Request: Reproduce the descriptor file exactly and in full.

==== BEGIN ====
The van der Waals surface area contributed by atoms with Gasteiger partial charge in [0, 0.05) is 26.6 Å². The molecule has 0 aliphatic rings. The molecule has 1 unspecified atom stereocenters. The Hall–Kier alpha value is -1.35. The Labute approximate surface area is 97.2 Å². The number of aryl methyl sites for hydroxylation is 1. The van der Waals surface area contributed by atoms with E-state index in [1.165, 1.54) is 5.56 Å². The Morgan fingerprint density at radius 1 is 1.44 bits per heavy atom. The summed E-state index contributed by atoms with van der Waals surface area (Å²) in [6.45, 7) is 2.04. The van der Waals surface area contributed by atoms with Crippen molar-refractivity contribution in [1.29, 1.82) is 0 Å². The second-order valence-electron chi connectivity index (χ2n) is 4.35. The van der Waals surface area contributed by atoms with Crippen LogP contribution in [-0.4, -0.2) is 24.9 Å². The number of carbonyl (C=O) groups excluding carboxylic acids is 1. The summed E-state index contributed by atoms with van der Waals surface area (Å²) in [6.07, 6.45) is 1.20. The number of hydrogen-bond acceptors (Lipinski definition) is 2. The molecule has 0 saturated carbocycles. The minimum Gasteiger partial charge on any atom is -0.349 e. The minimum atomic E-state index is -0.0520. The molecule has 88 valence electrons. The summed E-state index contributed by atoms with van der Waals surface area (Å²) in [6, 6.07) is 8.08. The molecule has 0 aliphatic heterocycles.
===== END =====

The van der Waals surface area contributed by atoms with Gasteiger partial charge in [0, 0.05) is 26.6 Å². The molecule has 0 aliphatic rings. The molecule has 1 unspecified atom stereocenters. The Hall–Kier alpha value is -1.35. The Labute approximate surface area is 97.2 Å². The number of aryl methyl sites for hydroxylation is 1. The van der Waals surface area contributed by atoms with E-state index in [1.165, 1.54) is 5.56 Å². The Morgan fingerprint density at radius 1 is 1.44 bits per heavy atom. The summed E-state index contributed by atoms with van der Waals surface area (Å²) in [6.45, 7) is 2.04. The van der Waals surface area contributed by atoms with Crippen molar-refractivity contribution in [1.29, 1.82) is 0 Å². The second-order valence-electron chi connectivity index (χ2n) is 4.35. The van der Waals surface area contributed by atoms with Crippen LogP contribution in [-0.4, -0.2) is 24.9 Å². The number of carbonyl (C=O) groups excluding carboxylic acids is 1. The summed E-state index contributed by atoms with van der Waals surface area (Å²) in [6.07, 6.45) is 1.20. The number of hydrogen-bond acceptors (Lipinski definition) is 2. The molecule has 0 saturated carbocycles. The minimum Gasteiger partial charge on any atom is -0.349 e. The minimum atomic E-state index is -0.0520. The molecule has 88 valence electrons. The summed E-state index contributed by atoms with van der Waals surface area (Å²) in [6, 6.07) is 8.08. The molecule has 0 aliphatic heterocycles.